There’s not a trace left of Woodside Farm, the small patch of land on Cedar Avenue in Poughkeepsie that James Adamuccio purchased after he emigrated from Padula, Italy and settled in Poughkeepsie in the late 1800s. Nor are there any remnants of the small farmstand Ralph A. Adams and his wife, Mary, set up in 1919 on their 50-acre farm on Dutchess Turnpike.
But the ghosts of that farm and its humble roadside stand topped with baskets of tomatoes, corn, peppers, cucumbers, apples and peaches still linger in the aisles of Adams Fairacre Farms, the Hudson Valley’s premiere gourmet market. Throughout a century of significant growth and expansion, Adams has maintained its core values and philosophy, reaffirmed by its mission statement, “Giving You Farmstand Quality Every Day.”
That philosophy is at the core of a company that now owns four major markets in the region, employs more than 1,200 workers and generates more than $180 million in sales a year, and it’s what drives Ralph’s grandsons, company CEO Patrick Adams, 59, and his younger brother and company COO Steve, 47.
“We’ve never forgotten our roots,” says Adams Marketing Director Bill Lessner. His office is in the company’s “corporate headquarters” above Adams’ Poughkeepsie store, just feet away from where the family’s original farmstand stood. “The mission statement is more evocative than literal,” Lessner adds, “but, basically, it’s about product freshness and farmstand roots.”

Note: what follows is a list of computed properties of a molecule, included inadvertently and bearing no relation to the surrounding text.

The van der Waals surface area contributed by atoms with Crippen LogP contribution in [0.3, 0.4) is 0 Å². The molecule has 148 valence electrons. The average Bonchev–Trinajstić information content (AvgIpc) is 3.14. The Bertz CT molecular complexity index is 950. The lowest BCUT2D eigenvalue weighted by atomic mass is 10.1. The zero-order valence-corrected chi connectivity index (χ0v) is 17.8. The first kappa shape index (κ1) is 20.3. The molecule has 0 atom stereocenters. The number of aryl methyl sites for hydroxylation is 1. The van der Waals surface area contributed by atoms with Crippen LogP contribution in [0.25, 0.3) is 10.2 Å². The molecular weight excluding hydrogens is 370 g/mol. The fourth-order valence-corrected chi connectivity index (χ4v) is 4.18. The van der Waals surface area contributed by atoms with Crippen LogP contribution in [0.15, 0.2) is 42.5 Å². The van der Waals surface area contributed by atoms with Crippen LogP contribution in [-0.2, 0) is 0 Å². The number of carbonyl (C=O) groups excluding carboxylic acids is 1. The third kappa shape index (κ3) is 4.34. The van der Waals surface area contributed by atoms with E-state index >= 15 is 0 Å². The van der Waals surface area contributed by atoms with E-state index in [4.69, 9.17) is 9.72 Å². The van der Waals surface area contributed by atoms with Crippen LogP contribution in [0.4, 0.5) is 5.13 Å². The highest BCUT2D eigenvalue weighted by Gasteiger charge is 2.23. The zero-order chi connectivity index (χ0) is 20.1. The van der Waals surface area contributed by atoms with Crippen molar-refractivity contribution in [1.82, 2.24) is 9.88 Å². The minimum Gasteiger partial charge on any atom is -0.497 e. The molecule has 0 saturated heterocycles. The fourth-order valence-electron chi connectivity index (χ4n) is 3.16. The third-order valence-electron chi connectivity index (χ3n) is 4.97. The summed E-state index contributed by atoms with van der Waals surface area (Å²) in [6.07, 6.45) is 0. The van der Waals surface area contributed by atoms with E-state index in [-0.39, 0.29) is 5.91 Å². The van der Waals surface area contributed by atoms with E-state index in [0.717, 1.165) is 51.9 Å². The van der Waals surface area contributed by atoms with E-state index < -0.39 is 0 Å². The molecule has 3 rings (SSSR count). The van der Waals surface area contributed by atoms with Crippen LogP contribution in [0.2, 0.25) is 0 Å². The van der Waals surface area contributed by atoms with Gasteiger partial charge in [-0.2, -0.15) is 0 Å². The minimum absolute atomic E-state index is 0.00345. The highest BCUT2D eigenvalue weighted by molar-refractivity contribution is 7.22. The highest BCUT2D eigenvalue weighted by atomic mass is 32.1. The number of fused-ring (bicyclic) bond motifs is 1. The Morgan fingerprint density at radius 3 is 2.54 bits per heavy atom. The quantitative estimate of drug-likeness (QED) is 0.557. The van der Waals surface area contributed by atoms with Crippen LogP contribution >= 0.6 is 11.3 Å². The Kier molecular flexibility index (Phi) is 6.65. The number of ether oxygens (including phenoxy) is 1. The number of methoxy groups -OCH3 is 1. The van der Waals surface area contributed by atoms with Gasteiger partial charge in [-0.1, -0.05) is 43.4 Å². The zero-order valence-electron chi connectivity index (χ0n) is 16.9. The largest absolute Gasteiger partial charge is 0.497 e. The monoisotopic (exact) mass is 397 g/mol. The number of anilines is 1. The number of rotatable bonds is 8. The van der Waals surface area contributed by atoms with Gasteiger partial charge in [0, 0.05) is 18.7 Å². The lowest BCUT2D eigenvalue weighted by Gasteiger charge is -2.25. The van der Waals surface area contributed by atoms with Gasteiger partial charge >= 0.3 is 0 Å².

From 1919 to 1957, Ralph A. Adams ran the farm. In 1958, his sons Ralph and Donald took over and built a small store. At first, they just sold fruits and vegetables, but soon people were asking for more. “Once you sell produce, they want cheese, then meats, then a deli,” Donald, the current patriarch of the family, observes. “It was a slow, natural progression.”
Adams’ growth began in the early 1960s with the addition of the first garden center; by the mid-1970s, a deli, imported and domestic cheeses and gourmet foods were added. Kingston got its own store on Route 9W in 1981; Newburgh opened in 1998 with a salad bar, prepared foods, a sweet shop, gift shop and a gourmet food selection. The fourth store opened on Route 9 in Wappinger in 2011.
Today, all four Adams markets feature produce, meat, seafood, a bakery, garden center, greenhouse, nursery, gift shop, flowers, candy and gifts, prepared foods, deli, grocery and cheese departments.